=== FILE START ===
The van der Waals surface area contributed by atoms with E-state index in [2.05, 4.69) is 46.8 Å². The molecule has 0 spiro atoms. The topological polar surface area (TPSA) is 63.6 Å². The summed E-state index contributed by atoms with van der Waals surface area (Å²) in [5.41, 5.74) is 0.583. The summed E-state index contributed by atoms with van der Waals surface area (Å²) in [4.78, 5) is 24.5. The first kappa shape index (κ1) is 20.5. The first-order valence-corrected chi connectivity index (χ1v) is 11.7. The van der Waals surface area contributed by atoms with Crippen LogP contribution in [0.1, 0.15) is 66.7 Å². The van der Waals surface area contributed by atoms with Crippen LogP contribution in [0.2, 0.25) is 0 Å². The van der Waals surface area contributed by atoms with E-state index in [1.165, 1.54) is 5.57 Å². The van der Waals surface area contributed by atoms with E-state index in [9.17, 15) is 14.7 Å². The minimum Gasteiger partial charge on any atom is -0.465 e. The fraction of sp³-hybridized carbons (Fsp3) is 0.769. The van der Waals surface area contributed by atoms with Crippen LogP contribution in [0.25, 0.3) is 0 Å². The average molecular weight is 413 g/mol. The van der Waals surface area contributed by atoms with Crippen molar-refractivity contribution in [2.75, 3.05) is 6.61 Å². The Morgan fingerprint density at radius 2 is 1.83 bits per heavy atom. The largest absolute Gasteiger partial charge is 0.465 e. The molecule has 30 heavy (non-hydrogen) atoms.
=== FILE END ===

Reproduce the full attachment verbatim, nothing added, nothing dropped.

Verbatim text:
The van der Waals surface area contributed by atoms with E-state index in [2.05, 4.69) is 46.8 Å². The molecule has 0 spiro atoms. The topological polar surface area (TPSA) is 63.6 Å². The summed E-state index contributed by atoms with van der Waals surface area (Å²) in [5.41, 5.74) is 0.583. The summed E-state index contributed by atoms with van der Waals surface area (Å²) in [4.78, 5) is 24.5. The first kappa shape index (κ1) is 20.5. The first-order valence-corrected chi connectivity index (χ1v) is 11.7. The van der Waals surface area contributed by atoms with Crippen LogP contribution in [0.1, 0.15) is 66.7 Å². The van der Waals surface area contributed by atoms with Crippen LogP contribution in [0.2, 0.25) is 0 Å². The van der Waals surface area contributed by atoms with E-state index in [1.165, 1.54) is 5.57 Å². The van der Waals surface area contributed by atoms with E-state index in [9.17, 15) is 14.7 Å². The minimum Gasteiger partial charge on any atom is -0.465 e. The fraction of sp³-hybridized carbons (Fsp3) is 0.769. The van der Waals surface area contributed by atoms with Crippen LogP contribution in [0.25, 0.3) is 0 Å². The average molecular weight is 413 g/mol. The van der Waals surface area contributed by atoms with Crippen molar-refractivity contribution in [2.75, 3.05) is 6.61 Å². The Morgan fingerprint density at radius 2 is 1.83 bits per heavy atom. The largest absolute Gasteiger partial charge is 0.465 e. The molecule has 30 heavy (non-hydrogen) atoms.